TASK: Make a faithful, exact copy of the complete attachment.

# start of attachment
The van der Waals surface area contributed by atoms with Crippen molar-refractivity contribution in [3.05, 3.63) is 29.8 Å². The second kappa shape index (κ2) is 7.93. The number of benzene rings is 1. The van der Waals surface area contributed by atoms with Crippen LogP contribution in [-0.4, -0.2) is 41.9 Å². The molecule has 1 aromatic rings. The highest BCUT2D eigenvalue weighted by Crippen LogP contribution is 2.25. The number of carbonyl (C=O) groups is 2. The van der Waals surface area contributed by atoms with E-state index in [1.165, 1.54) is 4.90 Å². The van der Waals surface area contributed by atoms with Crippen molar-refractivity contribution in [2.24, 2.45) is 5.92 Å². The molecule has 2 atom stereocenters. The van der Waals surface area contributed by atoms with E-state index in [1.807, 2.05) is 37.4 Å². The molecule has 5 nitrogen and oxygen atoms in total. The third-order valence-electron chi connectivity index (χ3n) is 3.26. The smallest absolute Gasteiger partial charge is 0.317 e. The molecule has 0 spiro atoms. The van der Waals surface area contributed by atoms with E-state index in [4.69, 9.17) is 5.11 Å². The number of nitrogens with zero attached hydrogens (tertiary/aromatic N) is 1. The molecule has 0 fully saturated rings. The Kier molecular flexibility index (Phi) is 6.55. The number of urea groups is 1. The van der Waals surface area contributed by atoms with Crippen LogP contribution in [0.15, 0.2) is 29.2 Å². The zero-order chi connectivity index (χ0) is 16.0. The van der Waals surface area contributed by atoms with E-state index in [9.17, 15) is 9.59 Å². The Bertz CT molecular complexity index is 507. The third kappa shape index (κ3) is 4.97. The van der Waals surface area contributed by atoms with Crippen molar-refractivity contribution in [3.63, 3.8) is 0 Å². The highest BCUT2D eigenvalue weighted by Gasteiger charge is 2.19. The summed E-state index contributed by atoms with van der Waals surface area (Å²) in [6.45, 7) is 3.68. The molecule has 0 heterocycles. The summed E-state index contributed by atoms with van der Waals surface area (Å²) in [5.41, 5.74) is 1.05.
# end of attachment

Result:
The van der Waals surface area contributed by atoms with Crippen molar-refractivity contribution in [3.05, 3.63) is 29.8 Å². The second kappa shape index (κ2) is 7.93. The number of benzene rings is 1. The van der Waals surface area contributed by atoms with Crippen LogP contribution in [-0.4, -0.2) is 41.9 Å². The molecule has 1 aromatic rings. The highest BCUT2D eigenvalue weighted by Crippen LogP contribution is 2.25. The number of carbonyl (C=O) groups is 2. The van der Waals surface area contributed by atoms with E-state index in [1.165, 1.54) is 4.90 Å². The van der Waals surface area contributed by atoms with Crippen molar-refractivity contribution in [2.24, 2.45) is 5.92 Å². The molecule has 2 atom stereocenters. The van der Waals surface area contributed by atoms with E-state index in [1.807, 2.05) is 37.4 Å². The molecule has 5 nitrogen and oxygen atoms in total. The third-order valence-electron chi connectivity index (χ3n) is 3.26. The smallest absolute Gasteiger partial charge is 0.317 e. The molecule has 0 spiro atoms. The van der Waals surface area contributed by atoms with E-state index in [4.69, 9.17) is 5.11 Å². The number of nitrogens with zero attached hydrogens (tertiary/aromatic N) is 1. The molecule has 0 fully saturated rings. The Kier molecular flexibility index (Phi) is 6.55. The number of urea groups is 1. The van der Waals surface area contributed by atoms with Crippen LogP contribution in [0.15, 0.2) is 29.2 Å². The zero-order chi connectivity index (χ0) is 16.0. The van der Waals surface area contributed by atoms with E-state index in [9.17, 15) is 9.59 Å². The Bertz CT molecular complexity index is 507. The third kappa shape index (κ3) is 4.97. The van der Waals surface area contributed by atoms with Crippen molar-refractivity contribution in [3.63, 3.8) is 0 Å². The highest BCUT2D eigenvalue weighted by Gasteiger charge is 2.19. The summed E-state index contributed by atoms with van der Waals surface area (Å²) in [6.45, 7) is 3.68. The molecule has 0 heterocycles. The summed E-state index contributed by atoms with van der Waals surface area (Å²) in [5.41, 5.74) is 1.05.